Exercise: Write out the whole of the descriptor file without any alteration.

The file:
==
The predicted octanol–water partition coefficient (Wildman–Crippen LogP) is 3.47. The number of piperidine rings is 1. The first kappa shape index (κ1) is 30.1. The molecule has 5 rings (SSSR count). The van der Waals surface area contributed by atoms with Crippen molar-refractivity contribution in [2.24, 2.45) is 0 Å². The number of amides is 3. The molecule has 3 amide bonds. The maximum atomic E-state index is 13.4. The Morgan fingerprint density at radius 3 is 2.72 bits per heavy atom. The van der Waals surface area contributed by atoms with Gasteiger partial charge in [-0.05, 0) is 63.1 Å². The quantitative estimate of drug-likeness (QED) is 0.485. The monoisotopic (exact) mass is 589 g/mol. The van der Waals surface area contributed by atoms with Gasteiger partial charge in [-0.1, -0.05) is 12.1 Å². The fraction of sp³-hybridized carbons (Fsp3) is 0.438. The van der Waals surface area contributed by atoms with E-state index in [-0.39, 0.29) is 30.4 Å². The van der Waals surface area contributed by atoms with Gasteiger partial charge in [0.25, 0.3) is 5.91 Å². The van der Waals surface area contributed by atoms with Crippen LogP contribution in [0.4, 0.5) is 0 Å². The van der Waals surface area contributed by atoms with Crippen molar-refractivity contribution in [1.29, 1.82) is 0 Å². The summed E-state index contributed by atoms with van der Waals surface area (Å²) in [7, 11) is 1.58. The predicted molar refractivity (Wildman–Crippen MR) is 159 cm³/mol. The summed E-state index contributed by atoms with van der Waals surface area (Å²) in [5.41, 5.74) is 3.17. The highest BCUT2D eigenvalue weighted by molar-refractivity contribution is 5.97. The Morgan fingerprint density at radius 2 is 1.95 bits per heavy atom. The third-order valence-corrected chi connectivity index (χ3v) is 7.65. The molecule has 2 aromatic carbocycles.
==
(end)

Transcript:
The predicted octanol–water partition coefficient (Wildman–Crippen LogP) is 3.47. The number of piperidine rings is 1. The first kappa shape index (κ1) is 30.1. The molecule has 5 rings (SSSR count). The van der Waals surface area contributed by atoms with Crippen molar-refractivity contribution in [2.24, 2.45) is 0 Å². The number of amides is 3. The molecule has 3 amide bonds. The maximum atomic E-state index is 13.4. The Morgan fingerprint density at radius 3 is 2.72 bits per heavy atom. The van der Waals surface area contributed by atoms with Gasteiger partial charge in [-0.05, 0) is 63.1 Å². The quantitative estimate of drug-likeness (QED) is 0.485. The monoisotopic (exact) mass is 589 g/mol. The van der Waals surface area contributed by atoms with Gasteiger partial charge in [-0.1, -0.05) is 12.1 Å². The fraction of sp³-hybridized carbons (Fsp3) is 0.438. The van der Waals surface area contributed by atoms with E-state index in [-0.39, 0.29) is 30.4 Å². The van der Waals surface area contributed by atoms with Gasteiger partial charge in [0.25, 0.3) is 5.91 Å². The van der Waals surface area contributed by atoms with Crippen LogP contribution in [0.4, 0.5) is 0 Å². The van der Waals surface area contributed by atoms with Crippen molar-refractivity contribution in [1.29, 1.82) is 0 Å². The summed E-state index contributed by atoms with van der Waals surface area (Å²) in [7, 11) is 1.58. The predicted molar refractivity (Wildman–Crippen MR) is 159 cm³/mol. The summed E-state index contributed by atoms with van der Waals surface area (Å²) in [5.41, 5.74) is 3.17. The highest BCUT2D eigenvalue weighted by molar-refractivity contribution is 5.97. The Morgan fingerprint density at radius 2 is 1.95 bits per heavy atom. The third-order valence-corrected chi connectivity index (χ3v) is 7.65. The molecule has 2 aromatic carbocycles.